If you were to cast someone to play Rangers manager Johnny Oates in a movie, you'd choose an actor such as Wilford Brimley, someone with a grandfatherly manner and a twinkle in his eye. Oates is not easily moved to anger, much less shouting. But he blew a gasket in 1996—"Go home! I don't need you! Just go home!"—after Gonzalez, while on the bench nursing a leg injury, refused to stand in the on-deck circle as a decoy pinch hitter. "Today I believe he thought I wanted him to hit, and he couldn't swing the bat," Oates says. "He's not a bad guy. He is sensitive and moody. Any little thing could set him off and ruin his day, and you weren't going to get anything out of him that day. But he's not a bad guy."
"There were many times in the early years," says Sandy Johnson, the Rangers' former scouting director, "when I would have to go up to him in the clubhouse before a game and say, 'Juan, come on, we need you to play today.' But he's not a bad guy. He's a great guy."
"Juan will not play if he's not 100 percent," says Melvin. "He has so much pride, he doesn't want to go out there if it means he can't run full speed to first base. Because that means the fans might boo him. He is a prideful person. He's not a bad guy."
That tag—he's not a bad guy—gets thrown at Gonzalez more than breaking balls a foot off the plate. He grew up in a drug-infested barrio in Puerto Rico, the same streets that claimed the life of an older half-brother, Puma, a heroin addict, in 1994. One brother dies of an overdose, another never so much as puts a cigarette to his lips and becomes such a Puerto Rican icon that shopkeepers build shrines to him behind their counters. "When you walk with him in Alto de Cuba," Smith says of Gonzalez's barrio, "it is like walking with a god."
Gonzalez reached the big leagues at 19 and won a home run title at 22. He spoke almost no English, so in 1992 the Rangers hired Luis Mayoral, a respected Latin American journalist and baseball executive, as a kind of guidance counselor for Gonzalez and his Puerto Rican teammates, catcher Ivan Rodriguez and outfielder Ruben Sierra. Gonzalez's English has improved, but he still is uncomfortable conducting interviews. Mayoral, hired by Detroit in a similar capacity, still provides assistance. "Juan's very shy," Melvin says. "He doesn't allow people to get close to him."
While Gonzalez's relationships with women, especially ex-wife number 4, merengue star Olga Ta�on, were great fodder for the Puerto Rican media, he long enjoyed a quiet, albeit distant relationship with the press in the U.S. He was known almost exclusively as a hitting machine who by the end of the 1998 season had won two home run titles, one RBI title and two MVP awards and had reached 300 home runs at a younger age than all but five players in history. His anonymity was blown last year by two bizarre episodes.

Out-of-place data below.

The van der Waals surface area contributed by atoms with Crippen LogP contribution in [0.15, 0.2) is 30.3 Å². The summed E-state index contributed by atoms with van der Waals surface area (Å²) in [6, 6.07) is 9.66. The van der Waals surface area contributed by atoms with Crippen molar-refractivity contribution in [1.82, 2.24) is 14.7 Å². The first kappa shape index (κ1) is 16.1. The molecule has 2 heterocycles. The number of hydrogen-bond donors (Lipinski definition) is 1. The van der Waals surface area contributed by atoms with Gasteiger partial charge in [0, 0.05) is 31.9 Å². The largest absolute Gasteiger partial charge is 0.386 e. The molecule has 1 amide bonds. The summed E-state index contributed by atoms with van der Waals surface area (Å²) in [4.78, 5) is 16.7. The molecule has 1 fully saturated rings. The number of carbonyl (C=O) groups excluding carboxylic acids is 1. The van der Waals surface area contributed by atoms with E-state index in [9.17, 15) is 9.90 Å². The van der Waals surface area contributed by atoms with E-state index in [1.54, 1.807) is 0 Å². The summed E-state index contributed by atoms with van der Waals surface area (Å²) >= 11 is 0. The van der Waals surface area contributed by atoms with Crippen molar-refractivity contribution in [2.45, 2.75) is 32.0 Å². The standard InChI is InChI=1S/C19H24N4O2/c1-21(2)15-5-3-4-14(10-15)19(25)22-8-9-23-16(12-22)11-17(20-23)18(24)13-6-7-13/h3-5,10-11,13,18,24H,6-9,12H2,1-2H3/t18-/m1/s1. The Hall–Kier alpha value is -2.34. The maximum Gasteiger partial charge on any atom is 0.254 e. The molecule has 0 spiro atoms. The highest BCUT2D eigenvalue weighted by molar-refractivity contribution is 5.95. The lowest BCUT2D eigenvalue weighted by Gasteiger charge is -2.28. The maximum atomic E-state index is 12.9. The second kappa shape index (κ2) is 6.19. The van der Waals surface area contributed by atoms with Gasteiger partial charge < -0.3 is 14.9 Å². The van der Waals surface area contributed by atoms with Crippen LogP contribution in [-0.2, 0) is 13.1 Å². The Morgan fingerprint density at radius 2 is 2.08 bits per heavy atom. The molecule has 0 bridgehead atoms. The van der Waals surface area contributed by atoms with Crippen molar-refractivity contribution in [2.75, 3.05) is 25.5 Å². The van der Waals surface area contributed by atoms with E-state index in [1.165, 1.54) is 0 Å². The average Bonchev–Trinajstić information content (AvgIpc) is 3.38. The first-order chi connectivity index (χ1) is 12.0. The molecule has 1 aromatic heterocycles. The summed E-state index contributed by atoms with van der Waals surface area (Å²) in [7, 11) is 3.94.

First, Gonzalez announced just before the All-Star Game that if the fans did not elect him to the starting lineup, he would refuse an invitation to be added to the roster (as a result he was not invited). A few weeks later Gonzalez refused to dress for the Hall of Fame exhibition game because the uniform pants the Rangers brought for him were too large. Suddenly labeled the archetypal prima donna athlete, he was booed constantly on the road for the rest of the season.
Gonzalez offers no contrition for either event. Of the All-Star voting, he says, "The system is wrong. Any player who plays every day, works hard and puts up numbers like I do should be starting the All-Star Game. Players and managers should vote for the starting players."
About the exhibition in Cooperstown, Gonzalez says, "I couldn't play because my right wrist was sore. The pants they gave me were size 40. I wear 34. They were clown pants."
Mayoral says the Rangers made Gonzalez look bad in both instances and accuses public relations director John Blake of "media manipulation." Gonzalez concurs, saying that Blake sometimes spoke disrespectfully to him and that the Rangers in general did little to assist Latin players. Blake denies any animosity toward Gonzalez and points out that Gonzalez and Rodriguez have won three of the past four American League MVP awards, which are voted on by the media.